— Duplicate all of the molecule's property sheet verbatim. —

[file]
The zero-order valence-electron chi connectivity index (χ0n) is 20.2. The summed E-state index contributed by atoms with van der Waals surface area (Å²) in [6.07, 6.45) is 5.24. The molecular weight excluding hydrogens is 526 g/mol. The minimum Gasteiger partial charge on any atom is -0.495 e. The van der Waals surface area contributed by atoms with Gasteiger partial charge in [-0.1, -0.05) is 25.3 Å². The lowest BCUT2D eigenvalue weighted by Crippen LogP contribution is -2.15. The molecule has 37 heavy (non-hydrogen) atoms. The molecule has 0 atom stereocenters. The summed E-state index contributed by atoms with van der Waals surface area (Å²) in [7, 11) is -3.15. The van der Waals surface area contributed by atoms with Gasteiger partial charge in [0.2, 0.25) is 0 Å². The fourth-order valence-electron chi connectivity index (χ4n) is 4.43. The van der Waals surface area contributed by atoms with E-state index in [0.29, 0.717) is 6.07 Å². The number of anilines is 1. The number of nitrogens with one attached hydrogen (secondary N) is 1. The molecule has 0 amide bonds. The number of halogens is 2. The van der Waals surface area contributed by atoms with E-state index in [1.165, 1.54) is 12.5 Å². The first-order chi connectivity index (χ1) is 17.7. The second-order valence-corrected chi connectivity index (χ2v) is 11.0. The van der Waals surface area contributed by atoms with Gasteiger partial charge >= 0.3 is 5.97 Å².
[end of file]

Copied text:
The zero-order valence-electron chi connectivity index (χ0n) is 20.2. The summed E-state index contributed by atoms with van der Waals surface area (Å²) in [6.07, 6.45) is 5.24. The molecular weight excluding hydrogens is 526 g/mol. The minimum Gasteiger partial charge on any atom is -0.495 e. The van der Waals surface area contributed by atoms with Gasteiger partial charge in [-0.1, -0.05) is 25.3 Å². The lowest BCUT2D eigenvalue weighted by Crippen LogP contribution is -2.15. The molecule has 37 heavy (non-hydrogen) atoms. The molecule has 0 atom stereocenters. The summed E-state index contributed by atoms with van der Waals surface area (Å²) in [7, 11) is -3.15. The van der Waals surface area contributed by atoms with Gasteiger partial charge in [0.2, 0.25) is 0 Å². The fourth-order valence-electron chi connectivity index (χ4n) is 4.43. The van der Waals surface area contributed by atoms with E-state index in [0.29, 0.717) is 6.07 Å². The number of anilines is 1. The number of nitrogens with one attached hydrogen (secondary N) is 1. The molecule has 0 amide bonds. The number of halogens is 2. The van der Waals surface area contributed by atoms with E-state index in [1.165, 1.54) is 12.5 Å². The first-order chi connectivity index (χ1) is 17.7. The second-order valence-corrected chi connectivity index (χ2v) is 11.0. The van der Waals surface area contributed by atoms with Gasteiger partial charge >= 0.3 is 5.97 Å².